Moonlighter is a top-down action role-playing game that also has elements of economics built in. Developed by 11 Bit Studios and published by Digital Sun, this retro adventure game will not only have you slaying enemies during the night like the infamous children’s program, PJ Masks, but also running a business during the day.

Before we go into a detailed look into the game, here are two gameplay videos, the first being the introduction to the game and the second the beginning showing the business elements of the game.







Created by Digital Sun, published by 11 bit studios and partnered with Merge Games for retail distribution, Moonlighter’s story dates back to a time many years ago when a set of magical Gates was discovered during an archaeological excavation. People quickly realized that these ancient passages lead to different realms and dimensions — providing brave and reckless adventurers with treasures beyond measure. Rynoka, a small commercial village, was founded near the excavation site providing refuge and a place for adventurers to sell their hard-earned riches.

Moonlighter is an Action-RPG with rogue-lite elements following the everyday routines of the aforementioned Will, Rynoka’s ambitious shopkeeper that dreams of becoming a hero.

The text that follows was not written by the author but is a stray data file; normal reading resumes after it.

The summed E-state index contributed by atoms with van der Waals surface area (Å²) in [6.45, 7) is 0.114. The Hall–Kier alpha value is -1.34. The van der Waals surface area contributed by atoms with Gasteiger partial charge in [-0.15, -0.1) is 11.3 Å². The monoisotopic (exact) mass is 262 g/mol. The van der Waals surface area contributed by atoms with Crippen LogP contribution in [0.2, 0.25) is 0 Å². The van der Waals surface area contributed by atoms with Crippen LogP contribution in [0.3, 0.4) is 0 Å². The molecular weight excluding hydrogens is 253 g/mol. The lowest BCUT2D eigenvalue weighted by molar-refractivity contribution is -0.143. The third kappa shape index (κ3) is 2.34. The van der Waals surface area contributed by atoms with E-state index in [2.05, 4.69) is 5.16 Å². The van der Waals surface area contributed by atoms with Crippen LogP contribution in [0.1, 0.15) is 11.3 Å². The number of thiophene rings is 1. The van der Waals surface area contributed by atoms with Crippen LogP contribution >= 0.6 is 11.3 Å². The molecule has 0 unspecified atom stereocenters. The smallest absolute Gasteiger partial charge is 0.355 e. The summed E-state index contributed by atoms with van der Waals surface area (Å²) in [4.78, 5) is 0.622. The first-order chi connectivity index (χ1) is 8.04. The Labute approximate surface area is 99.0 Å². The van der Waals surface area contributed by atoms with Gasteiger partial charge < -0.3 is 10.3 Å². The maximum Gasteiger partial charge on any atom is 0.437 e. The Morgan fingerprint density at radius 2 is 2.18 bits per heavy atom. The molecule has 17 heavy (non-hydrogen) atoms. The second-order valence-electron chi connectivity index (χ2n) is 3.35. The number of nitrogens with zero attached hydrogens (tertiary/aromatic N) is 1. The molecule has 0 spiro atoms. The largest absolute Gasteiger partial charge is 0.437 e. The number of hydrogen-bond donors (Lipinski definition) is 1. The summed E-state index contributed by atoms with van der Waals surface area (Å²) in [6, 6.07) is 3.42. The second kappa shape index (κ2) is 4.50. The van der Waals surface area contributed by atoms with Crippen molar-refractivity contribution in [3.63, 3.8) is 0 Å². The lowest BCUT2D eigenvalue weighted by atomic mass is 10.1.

Even though Moonlighter has tons of battles and RPG elements, this game is more a shop / business simulator with RPG elements to reinforce it. Sure, you are able to run around at night and do some decent monster slaying, but that is just so that you can bring back the loot, sell it to the villagers and upgrade your store.

During the day, running your business is essential. Customers will enter your store to view your products, and then react to your prices. They will either be unhappy with high prices, happy with good prices or ecstatic with cheap prices. And it is your job to maintain this price range to not only make them happy, but to make sure you earn a fortune to upgrade your business.

Supply and demand are also essential. If there is too much of an item going around, clients will expect the price to be at its lowest. And if something is rare, you can easily belt the highest price and get away with it.

At night, business closes and you venture into dark dungeons to fight up to five dungeon levels, each with three floors and a boss. You can return to your store with your stolen loot once the boss is defeated, or pay a fee to be returned earlier. At the beginning, returning sooner may not seem necessary. But when your limited inventory becomes tight, you may need to return by portal, like Diablo 3, constantly in order to empty your loot and head back into the fight.

And then the loop begins again. Your business opens in the day and you sell your dungeon loot. You can use the money made from these sells to upgrade your items or your store, or even add up to 5 stores in the village for other types of items.

All in all, it makes for an effective business management game with some sick action RPG to enjoy. Theme Park meets Diablo 3, with retro graphics.